The erratic power supply is tipped to become a key topic in the December presidential election campaign.
Timothy Oddoye, who repairs mobile phones in the Accra suburb of Kokomlemle, said: “The government had failed us. They’ve had years to fix these problems, yet we still suffer from the same issues.
“How can we grow our businesses when we can’t even rely on basic electricity?”
Despite being one of the African countries where electrification is most advanced, Ghana continues to experience chronic power shortages.
Domestic electricity production — generated by power plants that are often old and poorly maintained — has struggled to expand in line with rising demand.
According to International Energy Agency figures, Ghana generates 34 percent of its electricity from hydropower and 63 percent from gas.
The country produces oil and gas but still needs to import gas from Nigeria via the 678-km West African Gas Pipeline through Benin and Togo.
“The reliance on gas, especially from external suppliers, leaves us vulnerable,” said Ben Boakye, the Africa Center for Energy Policy executive director.
“The government must prioritize investments in renewable energy and upgrade our existing hydro and thermal plants to ensure consistent power supply.”
Public frustration at the power cuts erupted on June 8, when hundreds of Ghanaians, led by prominent celebrities, took to the streets of Accra to protest against the erratic supply under the slogan #DumsorMustStop.
These power cuts are all the more disturbing for Ghanaians as the country emerges from an economic crisis that saw inflation soar to 54 percent in December 2022.
It fell back to 25 percent in April 2023 but the population still suffers.

 


Ex-leader Jacob Zuma’s party says it will join opposition in South Africa’s parliament

Ex-leader Jacob Zuma’s party says it will join opposition in South Africa’s parliament
Updated 16 June 2024
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Ex-leader Jacob Zuma’s party says it will join opposition in South Africa’s parliament

Ex-leader Jacob Zuma’s party says it will join opposition in South Africa’s parliament
  • ANC and largest rival, the white-led, pro-business Democratic Alliance, agreed on Friday to work together in a coalition

JOHANNESBURG: South Africa’s uMkhonto we Sizwe (MK) party will join an alliance of smaller opposition parties in parliament in a bid to take on the African National Congress and Democratic Alliance-led coalition government, it said on Sunday.
The ANC and its largest rival, the white-led, pro-business Democratic Alliance, agreed on Friday to work together in a coalition it called “government of national unity,” a step change after 30 years of ANC rule.
Two smaller parties, the socially conservative Inkatha Freedom Party (IFP) and the right-wing Patriotic Alliance, will also take part in the unity government.
Former president Jacob Zuma’s uMkhonto we Sizwe party came in a surprisingly strong third in the May 29 election which saw the ANC lose its majority. MK won 14.6 percent of the vote which translated into 58 seats in the 400-seat National Assembly.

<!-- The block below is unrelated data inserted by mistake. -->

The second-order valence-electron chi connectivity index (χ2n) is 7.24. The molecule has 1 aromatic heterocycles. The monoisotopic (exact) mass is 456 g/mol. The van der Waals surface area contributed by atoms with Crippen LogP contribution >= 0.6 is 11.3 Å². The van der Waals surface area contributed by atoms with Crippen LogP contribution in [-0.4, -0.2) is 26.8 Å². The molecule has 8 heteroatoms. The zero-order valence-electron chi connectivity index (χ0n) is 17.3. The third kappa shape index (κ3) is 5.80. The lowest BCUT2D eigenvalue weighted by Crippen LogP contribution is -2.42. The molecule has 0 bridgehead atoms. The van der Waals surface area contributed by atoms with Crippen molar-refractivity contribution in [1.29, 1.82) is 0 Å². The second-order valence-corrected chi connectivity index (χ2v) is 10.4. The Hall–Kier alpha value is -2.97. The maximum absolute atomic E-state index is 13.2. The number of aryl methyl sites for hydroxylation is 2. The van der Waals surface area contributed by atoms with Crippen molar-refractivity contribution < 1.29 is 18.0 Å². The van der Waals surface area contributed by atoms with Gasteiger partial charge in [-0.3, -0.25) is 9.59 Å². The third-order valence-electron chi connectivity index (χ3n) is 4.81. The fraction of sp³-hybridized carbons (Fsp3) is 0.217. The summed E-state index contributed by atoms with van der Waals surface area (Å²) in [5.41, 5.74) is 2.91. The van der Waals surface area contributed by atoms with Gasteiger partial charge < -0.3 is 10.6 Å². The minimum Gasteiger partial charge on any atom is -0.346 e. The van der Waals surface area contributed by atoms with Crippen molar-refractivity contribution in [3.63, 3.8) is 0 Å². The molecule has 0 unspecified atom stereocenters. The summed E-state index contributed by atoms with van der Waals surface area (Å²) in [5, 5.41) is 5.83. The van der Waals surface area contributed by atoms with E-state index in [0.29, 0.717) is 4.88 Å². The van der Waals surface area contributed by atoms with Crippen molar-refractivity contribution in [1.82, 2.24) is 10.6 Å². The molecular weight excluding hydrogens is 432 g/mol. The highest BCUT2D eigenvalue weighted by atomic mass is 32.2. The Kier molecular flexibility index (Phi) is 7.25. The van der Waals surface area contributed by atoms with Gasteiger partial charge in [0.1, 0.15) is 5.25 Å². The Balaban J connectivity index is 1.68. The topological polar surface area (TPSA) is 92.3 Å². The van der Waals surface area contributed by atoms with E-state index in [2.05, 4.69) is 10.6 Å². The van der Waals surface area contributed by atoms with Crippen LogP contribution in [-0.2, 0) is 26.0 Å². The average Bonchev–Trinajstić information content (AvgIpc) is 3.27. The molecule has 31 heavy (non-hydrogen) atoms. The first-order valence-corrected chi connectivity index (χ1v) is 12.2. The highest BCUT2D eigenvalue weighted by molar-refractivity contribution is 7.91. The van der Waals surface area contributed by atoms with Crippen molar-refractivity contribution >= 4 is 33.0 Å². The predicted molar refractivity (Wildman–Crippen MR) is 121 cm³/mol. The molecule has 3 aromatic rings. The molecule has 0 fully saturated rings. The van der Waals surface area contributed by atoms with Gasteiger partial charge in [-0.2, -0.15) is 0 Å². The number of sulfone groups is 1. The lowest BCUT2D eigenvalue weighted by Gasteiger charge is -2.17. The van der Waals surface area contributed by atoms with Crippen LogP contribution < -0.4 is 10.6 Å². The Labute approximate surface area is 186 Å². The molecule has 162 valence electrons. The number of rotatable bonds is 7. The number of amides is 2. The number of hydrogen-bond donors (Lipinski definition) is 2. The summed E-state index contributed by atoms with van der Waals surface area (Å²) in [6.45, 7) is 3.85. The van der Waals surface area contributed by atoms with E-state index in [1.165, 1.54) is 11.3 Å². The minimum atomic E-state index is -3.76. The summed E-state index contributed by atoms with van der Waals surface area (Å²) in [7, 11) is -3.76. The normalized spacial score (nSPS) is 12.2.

However, MK lawmakers boycotted the first sitting of the National Assembly on Friday after filing a complaint at the country’s top court alleging vote-rigging, which the court dismissed as without merit.
Spokesperson Nhlamulo Ndhlela told reporters that the MK party will join the alliance called the “Progressive Caucus,” which includes the Marxist Economic Freedom Fighters (EFF) and the center-left United Democratic Movement.
This alliance commands close to 30 percent of the seats in the National Assembly, Ndhlela said, sitting next to Zuma and the leaders of a number of small parties.
“This united effort is necessary because the 2024 election has also resulted in the consolidation of right-wing and reactionary forces who are opposed to economic freedom, radical economic transformation, racial equality and land repossession,” he said.
Ndhlela said that MK had decided to take up its seats in the National Assembly after receiving legal advice and that it would continue to raise its allegations of a rigged elections in parliament and in courts.


Ukraine summit paves way for peace talks with Russia

Ukraine summit paves way for peace talks with Russia
Updated 16 June 2024
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Ukraine summit paves way for peace talks with Russia

Ukraine summit paves way for peace talks with Russia
  • Leaders and officials from more than 90 states spent the weekend for summit dedicated to resolving largest European conflict since World War II
  • Ukrainian President Volodymyr Zelensky voices hope of garnering international agreement around proposal to end the war that he could present to Moscow

BURGENSTOCK: Dozens of countries meeting for a landmark international summit on peace in Ukraine agreed Sunday that Kyiv should enter dialogue with Russia on ending the war, while strongly supporting Ukraine’s independence and territorial integrity.
More than two years after Russia invaded, leaders and top officials from more than 90 states spent the weekend at a Swiss mountainside resort for a two-day summit dedicated to resolving the largest European conflict since World War II.